Primarily a weight-loss plan, the Mayo Clinic diet focuses on breaking bad eating habits (such as eating in front of the television) and developing a solid, more healthful eating plan that will not only help you lose or maintain weight but that you enjoy enough to stick with for the rest of your life. While the focus is on food, the plan also includes guidance for goal-setting and physical activity.

#6 The TLC Diet (tied for fifth place with the Mayo Clinic Diet)

The Therapeutic Lifestyle Changes (TLC) Diet was designed to cut cholesterol from your diet as part of a heart-healthy eating plan. The low-fat TLC regimen highlights fruits, vegetables, pasta, bread, and lean meats, and relies on your ability to decipher and use the Nutrition Facts information on packaged foods.

#7 Volumetrics Diet (tied for fifth place with Mayo Clinic and TLC Diets)

Centered on food density, the Volumetrics approach to healthier eating and weight control divides foods into categories based on their density. You are encouraged to fill yourself up with mostly very-low-density foods (i.e. non-starchy vegetables, nonfat milk) and low-density foods (i.e. cereals, grains, low-fat meats, starchy vegetables). You practice portion control when it comes to medium-density foods (i.e. pizza, fries, meats, ice cream), and limit high-density foods (i.e. chips, cookies, butter) as much as possible.

#8 The Weight Watchers Diet (tied for fifth place with the Mayo Clinic, TLC, and Volumetrics Diets)

Although it’s not at the very top of the “best overall diet” list, the Weight Watchers plan was ranked #1 in the Best Weight-Loss Diet category. The plan is flexible and allows you to custom-build your own healthy diet, not only to lose weight but to eat better as part of an overall healthy lifestyle that includes behavioral changes and exercise.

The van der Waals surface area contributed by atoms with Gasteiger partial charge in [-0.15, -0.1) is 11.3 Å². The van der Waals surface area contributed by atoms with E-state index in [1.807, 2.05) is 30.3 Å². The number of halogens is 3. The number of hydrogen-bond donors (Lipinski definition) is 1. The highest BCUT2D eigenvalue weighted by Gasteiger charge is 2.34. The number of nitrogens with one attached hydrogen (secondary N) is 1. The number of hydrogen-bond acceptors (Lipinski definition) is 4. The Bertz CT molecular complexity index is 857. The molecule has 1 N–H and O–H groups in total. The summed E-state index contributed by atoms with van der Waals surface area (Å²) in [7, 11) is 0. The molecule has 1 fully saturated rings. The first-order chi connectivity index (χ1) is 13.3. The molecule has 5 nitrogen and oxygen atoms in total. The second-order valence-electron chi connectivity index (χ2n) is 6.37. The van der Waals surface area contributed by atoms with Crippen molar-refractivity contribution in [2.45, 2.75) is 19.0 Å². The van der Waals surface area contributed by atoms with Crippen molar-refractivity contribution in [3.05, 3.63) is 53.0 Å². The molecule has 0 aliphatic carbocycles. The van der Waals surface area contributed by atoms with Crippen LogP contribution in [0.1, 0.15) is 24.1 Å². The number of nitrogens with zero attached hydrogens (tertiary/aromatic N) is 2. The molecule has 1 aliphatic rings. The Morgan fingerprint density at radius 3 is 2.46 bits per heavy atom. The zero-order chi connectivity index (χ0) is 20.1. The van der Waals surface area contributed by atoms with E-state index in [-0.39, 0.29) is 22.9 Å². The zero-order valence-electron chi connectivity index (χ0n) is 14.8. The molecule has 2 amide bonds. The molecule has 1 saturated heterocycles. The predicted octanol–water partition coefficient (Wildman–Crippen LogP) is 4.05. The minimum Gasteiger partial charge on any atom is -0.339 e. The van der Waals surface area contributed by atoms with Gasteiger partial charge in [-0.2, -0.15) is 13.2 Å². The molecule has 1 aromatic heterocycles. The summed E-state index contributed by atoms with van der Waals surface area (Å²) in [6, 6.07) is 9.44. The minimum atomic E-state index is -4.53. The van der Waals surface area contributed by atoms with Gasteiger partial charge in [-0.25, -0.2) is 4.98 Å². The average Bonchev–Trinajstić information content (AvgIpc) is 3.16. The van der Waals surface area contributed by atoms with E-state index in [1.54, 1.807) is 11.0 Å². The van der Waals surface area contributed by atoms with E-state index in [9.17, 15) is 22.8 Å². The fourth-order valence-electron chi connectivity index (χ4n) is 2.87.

#9 Vegetarian Diet

While it was ranked #9 in “Best Diets Overall,” a vegetarian diet ranked #3 in Best Plant-Based Diets and #5 in Best Weight Loss Diets and Best Diabetes Diets. According to the U.S. News & World Report and other sources, most vegetarians are “lacto-ovo” vegetarian, meaning they don’t eat meat, fish, or poultry, but they will eat eggs and dairy products. A well-balanced lacto-ovo vegetarian diet will provide all the nutrients you need to stay healthy.

#10 The Nordic Diet

At the core of the Nordic diet (which originated in Denmark) are seasonal, locally produced foods, including fresh, natural foods from the wild and from nearby seas and lakes, as well as the traditional Scandinavian concern for protecting the environment. Non-Scandinavians can adapt the Nordic diet for themselves by avoiding processed foods and additives, and eating more fresh, natural, whole foods sourced from their own local environments.

Note: The Nordic Diet tied for 10th place with the Ornish Diet, which is very low in fat, refined carbohydrates, and animal protein. Dr. Dean Ornish designed this diet in 1977, in an effort to reverse heart disease and help people lose weight, get healthier, and live longer.

You can search any of these diets online for more information, menu planning ideas, and recipes. You can also search U.S. News & World Report online for the complete lists of rankings.